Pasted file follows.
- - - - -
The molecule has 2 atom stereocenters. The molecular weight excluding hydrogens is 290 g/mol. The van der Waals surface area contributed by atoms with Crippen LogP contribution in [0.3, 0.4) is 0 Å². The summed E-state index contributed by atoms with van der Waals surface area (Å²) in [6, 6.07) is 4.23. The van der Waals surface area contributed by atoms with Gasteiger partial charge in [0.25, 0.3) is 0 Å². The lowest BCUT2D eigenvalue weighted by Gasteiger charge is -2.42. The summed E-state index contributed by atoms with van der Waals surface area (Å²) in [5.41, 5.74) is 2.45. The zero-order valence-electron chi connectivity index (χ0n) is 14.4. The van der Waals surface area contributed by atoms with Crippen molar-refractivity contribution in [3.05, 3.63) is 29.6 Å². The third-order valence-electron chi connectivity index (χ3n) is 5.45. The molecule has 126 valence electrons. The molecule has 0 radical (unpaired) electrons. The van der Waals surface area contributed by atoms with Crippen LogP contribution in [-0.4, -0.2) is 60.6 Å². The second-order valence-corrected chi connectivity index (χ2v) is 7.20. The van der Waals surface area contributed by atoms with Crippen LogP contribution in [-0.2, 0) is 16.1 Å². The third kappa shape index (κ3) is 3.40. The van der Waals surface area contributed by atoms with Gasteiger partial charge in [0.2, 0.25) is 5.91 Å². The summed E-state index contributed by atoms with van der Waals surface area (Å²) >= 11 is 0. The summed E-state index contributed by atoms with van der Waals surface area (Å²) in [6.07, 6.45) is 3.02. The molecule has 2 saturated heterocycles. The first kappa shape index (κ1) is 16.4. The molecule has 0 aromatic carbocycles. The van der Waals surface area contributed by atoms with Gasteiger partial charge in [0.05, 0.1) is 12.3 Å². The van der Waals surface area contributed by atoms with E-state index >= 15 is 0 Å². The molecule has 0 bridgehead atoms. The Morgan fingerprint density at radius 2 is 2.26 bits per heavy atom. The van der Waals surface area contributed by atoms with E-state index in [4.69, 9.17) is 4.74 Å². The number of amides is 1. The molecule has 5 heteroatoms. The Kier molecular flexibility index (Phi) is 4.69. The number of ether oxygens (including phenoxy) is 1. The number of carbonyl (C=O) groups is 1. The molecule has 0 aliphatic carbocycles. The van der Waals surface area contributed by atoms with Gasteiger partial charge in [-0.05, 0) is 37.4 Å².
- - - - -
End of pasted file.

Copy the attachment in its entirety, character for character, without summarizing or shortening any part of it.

The molecule has 2 atom stereocenters. The molecular weight excluding hydrogens is 290 g/mol. The van der Waals surface area contributed by atoms with Crippen LogP contribution in [0.3, 0.4) is 0 Å². The summed E-state index contributed by atoms with van der Waals surface area (Å²) in [6, 6.07) is 4.23. The van der Waals surface area contributed by atoms with Gasteiger partial charge in [0.25, 0.3) is 0 Å². The lowest BCUT2D eigenvalue weighted by Gasteiger charge is -2.42. The summed E-state index contributed by atoms with van der Waals surface area (Å²) in [5.41, 5.74) is 2.45. The zero-order valence-electron chi connectivity index (χ0n) is 14.4. The van der Waals surface area contributed by atoms with Crippen molar-refractivity contribution in [3.05, 3.63) is 29.6 Å². The third-order valence-electron chi connectivity index (χ3n) is 5.45. The molecule has 126 valence electrons. The molecule has 0 radical (unpaired) electrons. The van der Waals surface area contributed by atoms with Crippen LogP contribution in [-0.4, -0.2) is 60.6 Å². The second-order valence-corrected chi connectivity index (χ2v) is 7.20. The van der Waals surface area contributed by atoms with Crippen LogP contribution in [-0.2, 0) is 16.1 Å². The third kappa shape index (κ3) is 3.40. The van der Waals surface area contributed by atoms with Gasteiger partial charge in [0.2, 0.25) is 5.91 Å². The summed E-state index contributed by atoms with van der Waals surface area (Å²) >= 11 is 0. The summed E-state index contributed by atoms with van der Waals surface area (Å²) in [6.07, 6.45) is 3.02. The molecule has 2 saturated heterocycles. The first kappa shape index (κ1) is 16.4. The molecule has 0 aromatic carbocycles. The van der Waals surface area contributed by atoms with Gasteiger partial charge in [0.05, 0.1) is 12.3 Å². The van der Waals surface area contributed by atoms with E-state index >= 15 is 0 Å². The molecule has 0 bridgehead atoms. The Morgan fingerprint density at radius 2 is 2.26 bits per heavy atom. The van der Waals surface area contributed by atoms with E-state index in [4.69, 9.17) is 4.74 Å². The number of amides is 1. The molecule has 5 heteroatoms. The Kier molecular flexibility index (Phi) is 4.69. The number of ether oxygens (including phenoxy) is 1. The number of carbonyl (C=O) groups is 1. The molecule has 0 aliphatic carbocycles. The van der Waals surface area contributed by atoms with Gasteiger partial charge in [-0.05, 0) is 37.4 Å².